The rebuilt heart of Jason Isbell
Luck favors the prepared, as they say, and young Jason Isbell was ready. He had honed his skills as a songwriter and guitar player since he started playing the mandolin back when his hands were too small to wrap around a guitar neck. He would sit alone in his bedroom for days on end, isolated and insulated from his parents' arguing, tearing through the classics. Playing local bars before he was even a teenager, and the Grand Ole Opry by 16, he went off to college but, famously, never completed his degree for want of a single required health studies class. By his early 20s, he returned to his home in the Shoals of Alabama, an obscure corner of the country that produced some of the greatest R&B in the universe, where he found work writing for FAME Studios.
Then, at the age of 22, his moment arrived. A member of the Drive-By Truckers, a band that had returned to its home in the Shoals to play a breakthrough house concert for Spin magazine, failed to show up for the gig. As a result, Isbell got a rapid field promotion onto the stage. He joined the band for the show and then departed on tour with the band for the next six years. Isbell may have been a young adult, but he looked more like a doughy high school sophomore, especially among the more grizzled members of a hard touring band.
The group he joined in 2001, the raucous, punk infused, careening-toward-the-ditch band, the Truckers, had just released its epic masterpiece, Southern Rock Opera, a whirlwind of Southern rock, punk and gothic hell — literally. In one song, the devil sports a George Wallace sticker on the bumper of his Cadillac. Spin, reviewing Isbell's first show with the Truckers, called them "alt country's rockingest neo-rednecks" who delivered "poetry among the wreckage."
So began the wild years of Isbell's young adulthood, a fiery, creative period that delivered him to two ends. One, he quickly revealed his genius for empathetic portraiture, painting alienated, lost souls and revealing entire worlds in precise drops of telling detail. Two, he lost sight of himself in a haze of booze.
Not long after Isbell joined the Truckers, he penned three incredible songs in rapid succession. "Decoration Day," a dark, rocking examination of intergenerational violence based on his own family's lore, proved to be so good that the band named their next album after the cut. "Outfit" still stands as an Isbell crowd favorite, encapsulating, in his father's voice, warnings about succumbing neither to the dire fate of working-class entrapment ("don't let me catch you in Kendale with a bucket of wealthy man's paint") nor the perils of a musician's life on the road ("don't tell 'em you're bigger than Jesus, don't give it away.") Then there was "TVA," a meditation on three generations and the meanings of the New Deal, the Wilson Dam and the time when "Roosevelt let us all work for an honest day's pay."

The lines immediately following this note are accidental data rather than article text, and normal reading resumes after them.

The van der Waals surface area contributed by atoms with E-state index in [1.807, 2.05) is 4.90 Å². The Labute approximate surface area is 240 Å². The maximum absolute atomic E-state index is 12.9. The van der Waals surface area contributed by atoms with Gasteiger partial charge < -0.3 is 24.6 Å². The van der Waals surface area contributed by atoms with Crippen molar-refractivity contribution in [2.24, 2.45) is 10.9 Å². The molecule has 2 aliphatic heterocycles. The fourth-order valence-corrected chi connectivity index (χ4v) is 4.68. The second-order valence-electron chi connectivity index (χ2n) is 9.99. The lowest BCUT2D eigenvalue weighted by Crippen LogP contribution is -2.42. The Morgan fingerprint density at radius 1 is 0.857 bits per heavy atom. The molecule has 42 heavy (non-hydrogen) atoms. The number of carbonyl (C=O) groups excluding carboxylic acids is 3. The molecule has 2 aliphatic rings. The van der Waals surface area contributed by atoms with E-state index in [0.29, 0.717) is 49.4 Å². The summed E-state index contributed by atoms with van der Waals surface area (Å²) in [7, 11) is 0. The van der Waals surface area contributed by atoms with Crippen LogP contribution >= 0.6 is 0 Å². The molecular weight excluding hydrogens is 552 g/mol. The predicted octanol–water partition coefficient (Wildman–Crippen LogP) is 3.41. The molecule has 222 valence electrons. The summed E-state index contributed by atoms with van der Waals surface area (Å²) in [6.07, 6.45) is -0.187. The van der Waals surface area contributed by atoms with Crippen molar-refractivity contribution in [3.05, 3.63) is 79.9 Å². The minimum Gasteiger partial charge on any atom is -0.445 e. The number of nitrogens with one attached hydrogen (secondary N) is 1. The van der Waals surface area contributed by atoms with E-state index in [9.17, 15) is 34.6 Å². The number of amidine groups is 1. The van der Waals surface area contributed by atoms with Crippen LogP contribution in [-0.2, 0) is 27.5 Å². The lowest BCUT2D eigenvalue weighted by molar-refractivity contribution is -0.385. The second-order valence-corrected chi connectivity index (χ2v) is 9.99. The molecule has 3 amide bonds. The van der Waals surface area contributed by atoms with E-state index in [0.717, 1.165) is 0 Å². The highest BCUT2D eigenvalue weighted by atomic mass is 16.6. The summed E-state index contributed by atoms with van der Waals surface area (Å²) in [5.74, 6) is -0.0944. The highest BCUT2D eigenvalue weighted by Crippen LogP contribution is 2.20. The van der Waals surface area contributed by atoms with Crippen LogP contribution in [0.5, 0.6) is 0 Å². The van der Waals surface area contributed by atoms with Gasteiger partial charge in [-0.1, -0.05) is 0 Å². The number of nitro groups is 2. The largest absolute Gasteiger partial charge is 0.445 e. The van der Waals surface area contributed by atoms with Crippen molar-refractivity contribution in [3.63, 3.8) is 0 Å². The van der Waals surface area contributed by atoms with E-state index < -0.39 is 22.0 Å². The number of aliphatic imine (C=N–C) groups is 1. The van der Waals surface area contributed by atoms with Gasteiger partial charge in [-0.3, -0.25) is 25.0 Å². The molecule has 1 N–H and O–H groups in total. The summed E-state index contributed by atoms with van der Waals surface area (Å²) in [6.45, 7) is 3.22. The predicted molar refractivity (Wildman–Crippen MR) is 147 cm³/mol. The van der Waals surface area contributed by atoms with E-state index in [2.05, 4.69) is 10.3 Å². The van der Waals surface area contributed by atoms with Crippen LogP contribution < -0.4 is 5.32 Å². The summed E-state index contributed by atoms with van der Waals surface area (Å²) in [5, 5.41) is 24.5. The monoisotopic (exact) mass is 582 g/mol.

Just a few years after joining the tour, Isbell confessed his identification with the weary and dying musicians of The Band in "Danko/Manuel." Its slow-running bass pacing out the brutality of road life, he sings, "Got to sinkin' in the place where I once stood / Now I ain't livin' like I should." Then came the aching "Goddamn Lonely Love," a tight study in killing sentiment with alcohol. "I'll take two of what you're having / And I'll take all of what you got / To kill this ... goddamn lonely love." Under the sway of his own addiction, he began to lose touch and say stupid things on stage. The other Truckers asked him to leave. "Some people get drunk and become kind of sweet," Patterson Hood, one of the leaders of the Truckers, told The New York Times Magazine a decade ago. "Jason wasn't one of those people."
Walking across East Nashville earlier this month to meet Isbell, I am thinking about how the dreams of more than one singer-songwriter ended in this part of town. Isbell released a few post-Truckers albums that showed glimmers of promise but lacked voice and focus. That might have been it for him. But his friends and his future wife, Amanda Shires, helped him into rehab, which he paid for by taking out a bank loan. As I approach our meeting, it is the young Jason Isbell that drifts through my mind. The one before the drinking took over, before the rehab, and before he took control of himself and released some of the best records of his generation.
When I reach his manager's bright and breezy home, I find Isbell is in the front room, Sharpie in hand, signing vinyl copies of his fantastic new album, Weathervanes. He chats up the staff as he moves down the makeshift assembly line, scrawling what might generously be regarded as his signature in the upper left corner of each record sleeve. Spirited, smart and kind, Isbell does authenticity unnervingly well. I'm already feeling the presence of a musician who'd rather lay it on the line now than dance around to keep up with his own web of B.S. later.
Sincerity, his trademark, serves him well, but sometimes his persona feels a bit more learned than natural. In person, his mannerisms remind me of his 2015 cut "24 Frames," in which he self-consciously trains himself in the day-to day requirements of being a good person: "And this is how you make yourself worthy of the love that she gave to you back when you didn't own a beautiful thing." So many of his songs are about an outsider peering in, searching for an opening into how the world works, and wondering about his place in it all. Along the way, he has extended an open invitation to his fans to share the journey.